How to Get the Smell out of an Old Steamer Trunk?

The blog post I get contacted about the most is the one where I wrote about beginning to restore my Granna’s old steamer trunk. And I can see why – there’s just not a lot of information out there. In fact, when you Google “how to restore a steamer trunk” my little blog comes in in the top 5 results (which I think is hilarious). I started this project in 2014 and – to be honest – have made very little progress with it since I wrote my first post.

Why? Well, I have had a lot of trouble getting all the musty odor out and I ended up tucking it away in the basement for another day year. Getting the smell out is a priority, because if I can’t resolve that there’s no point in trying to refinish the rest of it.

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Before & After: An Old Painted Dresser

First – Happy Saturday! We’ve had several men working on our house for the last two weeks residing our house. (!!) The¬† old siding was rotted and peeling beyond repair. We also were able to knock out that awkward window in our shower and side right over it! All this to say, they are working right outside of the window I’m sitting in front of and I feel a little rude. So this post will be short today.

Refinishing an old painted dresser

Earlier this spring I posted another dresser that I was tackling – my mom’s dresser that she had when she was a kid.

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Spastic Curb Hunters Unite!

My name is Kat and I have a problem.

I am normally a safe driver. I’ve never gotten pulled over. I pay attention to drivers around me. I passed Driver’s Ed with flying colors. But, when a lonely piece of furniture on the side of the road enters my peripheral vision, forget about it.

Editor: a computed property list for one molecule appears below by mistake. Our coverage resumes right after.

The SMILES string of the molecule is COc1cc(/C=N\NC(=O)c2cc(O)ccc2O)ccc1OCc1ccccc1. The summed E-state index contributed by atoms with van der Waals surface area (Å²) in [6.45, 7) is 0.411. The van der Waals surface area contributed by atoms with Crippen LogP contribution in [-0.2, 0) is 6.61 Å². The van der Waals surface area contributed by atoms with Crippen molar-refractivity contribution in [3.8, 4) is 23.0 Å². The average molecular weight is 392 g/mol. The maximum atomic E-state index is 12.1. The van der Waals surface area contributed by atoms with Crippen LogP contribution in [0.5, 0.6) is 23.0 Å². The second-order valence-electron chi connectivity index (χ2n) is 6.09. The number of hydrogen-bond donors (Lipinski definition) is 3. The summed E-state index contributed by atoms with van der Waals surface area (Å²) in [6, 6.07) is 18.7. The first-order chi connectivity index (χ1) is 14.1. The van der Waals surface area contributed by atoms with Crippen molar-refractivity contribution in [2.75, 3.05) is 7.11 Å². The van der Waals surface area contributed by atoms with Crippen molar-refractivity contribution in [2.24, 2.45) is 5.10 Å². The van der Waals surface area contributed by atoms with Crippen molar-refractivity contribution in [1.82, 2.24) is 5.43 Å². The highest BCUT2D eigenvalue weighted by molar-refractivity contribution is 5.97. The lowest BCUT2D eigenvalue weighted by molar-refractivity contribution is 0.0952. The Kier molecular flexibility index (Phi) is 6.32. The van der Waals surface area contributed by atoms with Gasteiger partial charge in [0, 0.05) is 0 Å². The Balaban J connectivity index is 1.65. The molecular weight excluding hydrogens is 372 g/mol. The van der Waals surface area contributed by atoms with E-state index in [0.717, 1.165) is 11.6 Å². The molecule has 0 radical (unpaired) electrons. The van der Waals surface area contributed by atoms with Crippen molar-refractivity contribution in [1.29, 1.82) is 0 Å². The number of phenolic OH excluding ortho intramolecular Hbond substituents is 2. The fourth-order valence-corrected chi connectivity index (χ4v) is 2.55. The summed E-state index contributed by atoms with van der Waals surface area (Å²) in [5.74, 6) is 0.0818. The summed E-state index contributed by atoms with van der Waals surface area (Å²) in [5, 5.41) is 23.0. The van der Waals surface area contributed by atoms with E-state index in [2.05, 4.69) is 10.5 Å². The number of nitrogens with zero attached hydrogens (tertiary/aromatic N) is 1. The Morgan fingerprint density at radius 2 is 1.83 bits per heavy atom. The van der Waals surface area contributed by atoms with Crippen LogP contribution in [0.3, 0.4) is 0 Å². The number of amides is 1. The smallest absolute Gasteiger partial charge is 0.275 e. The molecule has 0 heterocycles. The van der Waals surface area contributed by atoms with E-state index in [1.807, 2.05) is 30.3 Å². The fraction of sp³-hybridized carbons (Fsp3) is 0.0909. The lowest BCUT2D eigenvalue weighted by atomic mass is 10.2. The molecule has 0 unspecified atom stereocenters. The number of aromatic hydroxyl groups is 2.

“What is that!? Ahhh!”

“Do I need one? Can I fix it? Is someone else about to swoop out of nowhere and grab it from me?”

“Can I pull over here? Is that hardwood? Is there anyone driving behind me?”

Yep, that’s what was running through my brain when I found this bad boy.

I know, I know. She’s not pretty. I almost left her there in the sprinkling rainstorm. But, underneath the big crack, the scribbles and rough spots she was sturdy. I threw her in the trunk and stuck her in the basement for a month or two before she resurfaced to my memory.

Then one beautiful Saturday afternoon I was inspired. I filled in the crack on the front drawer and sanded her down (and then sanded her some more even though I’m impatient about things like that).

I used a Killz oil-based primer (Peeyeww!) to make sure the paint would hold tight. Then I used two coats of white latex paint (Behr). After that was totally dry, I put on two thin coats on Minwax water-based poly.

I think she looks pretty good. : )

For now I’ve kept the original brass hardware (which I cleaned with warm water and vinegar). But maybe the next time I’m at Home Depot another handle will strike my fancy.

I like the classic lines and clean white color of this piece. I was tempted to paint it sky blue or clover green, but I ended up picking white. Now I can find a bright-colored table lamp to use on top of it.

Store furniture is nice, but I like pieces I can fix up myself better.

Plus the price was right. $8 for the primer and $5 for the poly. Bringing my total to $13. But since I can use the materials for many other projects to come, I’m going to take that down to about $5 and one long afternoon in the sun.

: )

Are you a maniac like me? Or do you drive right by like a sane person?

Kelly Green Happiness for a Buck

Sometimes all you need is a fresh coat of paint in a fun color. : ) My friend Jill found this chair for free and decided to bring it on over to my house! (Thanks Jill!)

I was at Home Depot and perusing through the “Oops Section” (my favorite area! they have all kinds of mis-tints and returns cans for really cheap prices.) I bought a pint of this pretty Kelly Green for $1.00. You can’t get better than that.




I sanded down the rough spots and painted a few coats over the scratched up red paint. It’s now a lovely chair in our bedroom for Moose to tie his shoes.